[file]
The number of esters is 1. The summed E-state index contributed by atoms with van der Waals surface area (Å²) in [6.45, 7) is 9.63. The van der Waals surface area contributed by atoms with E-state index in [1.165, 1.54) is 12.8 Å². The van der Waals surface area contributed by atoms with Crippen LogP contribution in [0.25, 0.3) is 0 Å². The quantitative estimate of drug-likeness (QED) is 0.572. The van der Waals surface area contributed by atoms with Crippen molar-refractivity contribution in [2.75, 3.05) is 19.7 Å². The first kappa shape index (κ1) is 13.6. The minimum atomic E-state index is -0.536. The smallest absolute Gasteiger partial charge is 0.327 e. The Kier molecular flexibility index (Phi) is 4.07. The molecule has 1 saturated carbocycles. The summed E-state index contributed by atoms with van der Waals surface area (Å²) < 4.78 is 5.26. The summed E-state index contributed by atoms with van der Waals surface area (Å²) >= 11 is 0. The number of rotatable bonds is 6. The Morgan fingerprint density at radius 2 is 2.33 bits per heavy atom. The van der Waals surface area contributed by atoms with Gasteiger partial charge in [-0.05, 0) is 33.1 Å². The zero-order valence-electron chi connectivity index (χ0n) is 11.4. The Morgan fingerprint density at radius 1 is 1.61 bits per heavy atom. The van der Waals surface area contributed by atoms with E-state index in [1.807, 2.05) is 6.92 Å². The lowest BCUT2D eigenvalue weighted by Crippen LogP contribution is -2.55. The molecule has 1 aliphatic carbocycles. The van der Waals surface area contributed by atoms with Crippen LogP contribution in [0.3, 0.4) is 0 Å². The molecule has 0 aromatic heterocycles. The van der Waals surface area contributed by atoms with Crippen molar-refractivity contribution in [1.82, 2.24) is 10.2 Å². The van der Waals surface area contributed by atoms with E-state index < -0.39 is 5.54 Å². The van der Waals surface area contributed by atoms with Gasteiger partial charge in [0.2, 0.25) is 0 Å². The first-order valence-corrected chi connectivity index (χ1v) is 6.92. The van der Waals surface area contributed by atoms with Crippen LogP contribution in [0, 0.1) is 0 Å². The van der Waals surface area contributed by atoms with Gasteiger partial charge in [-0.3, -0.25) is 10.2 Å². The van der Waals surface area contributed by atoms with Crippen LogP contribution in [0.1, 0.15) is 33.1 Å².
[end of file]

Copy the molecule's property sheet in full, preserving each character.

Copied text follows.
The number of esters is 1. The summed E-state index contributed by atoms with van der Waals surface area (Å²) in [6.45, 7) is 9.63. The van der Waals surface area contributed by atoms with E-state index in [1.165, 1.54) is 12.8 Å². The van der Waals surface area contributed by atoms with Crippen LogP contribution in [0.25, 0.3) is 0 Å². The quantitative estimate of drug-likeness (QED) is 0.572. The van der Waals surface area contributed by atoms with Crippen molar-refractivity contribution in [2.75, 3.05) is 19.7 Å². The first kappa shape index (κ1) is 13.6. The minimum atomic E-state index is -0.536. The smallest absolute Gasteiger partial charge is 0.327 e. The Kier molecular flexibility index (Phi) is 4.07. The molecule has 1 saturated carbocycles. The summed E-state index contributed by atoms with van der Waals surface area (Å²) < 4.78 is 5.26. The summed E-state index contributed by atoms with van der Waals surface area (Å²) >= 11 is 0. The number of rotatable bonds is 6. The Morgan fingerprint density at radius 2 is 2.33 bits per heavy atom. The van der Waals surface area contributed by atoms with Gasteiger partial charge in [-0.05, 0) is 33.1 Å². The zero-order valence-electron chi connectivity index (χ0n) is 11.4. The Morgan fingerprint density at radius 1 is 1.61 bits per heavy atom. The van der Waals surface area contributed by atoms with E-state index in [1.807, 2.05) is 6.92 Å². The lowest BCUT2D eigenvalue weighted by Crippen LogP contribution is -2.55. The molecule has 1 aliphatic carbocycles. The van der Waals surface area contributed by atoms with Crippen LogP contribution in [0.3, 0.4) is 0 Å². The molecule has 0 aromatic heterocycles. The van der Waals surface area contributed by atoms with Crippen molar-refractivity contribution in [1.82, 2.24) is 10.2 Å². The van der Waals surface area contributed by atoms with E-state index < -0.39 is 5.54 Å². The van der Waals surface area contributed by atoms with Gasteiger partial charge in [0.2, 0.25) is 0 Å². The first-order valence-corrected chi connectivity index (χ1v) is 6.92. The van der Waals surface area contributed by atoms with Crippen LogP contribution in [0, 0.1) is 0 Å². The van der Waals surface area contributed by atoms with Gasteiger partial charge in [-0.3, -0.25) is 10.2 Å². The van der Waals surface area contributed by atoms with Crippen LogP contribution in [0.1, 0.15) is 33.1 Å².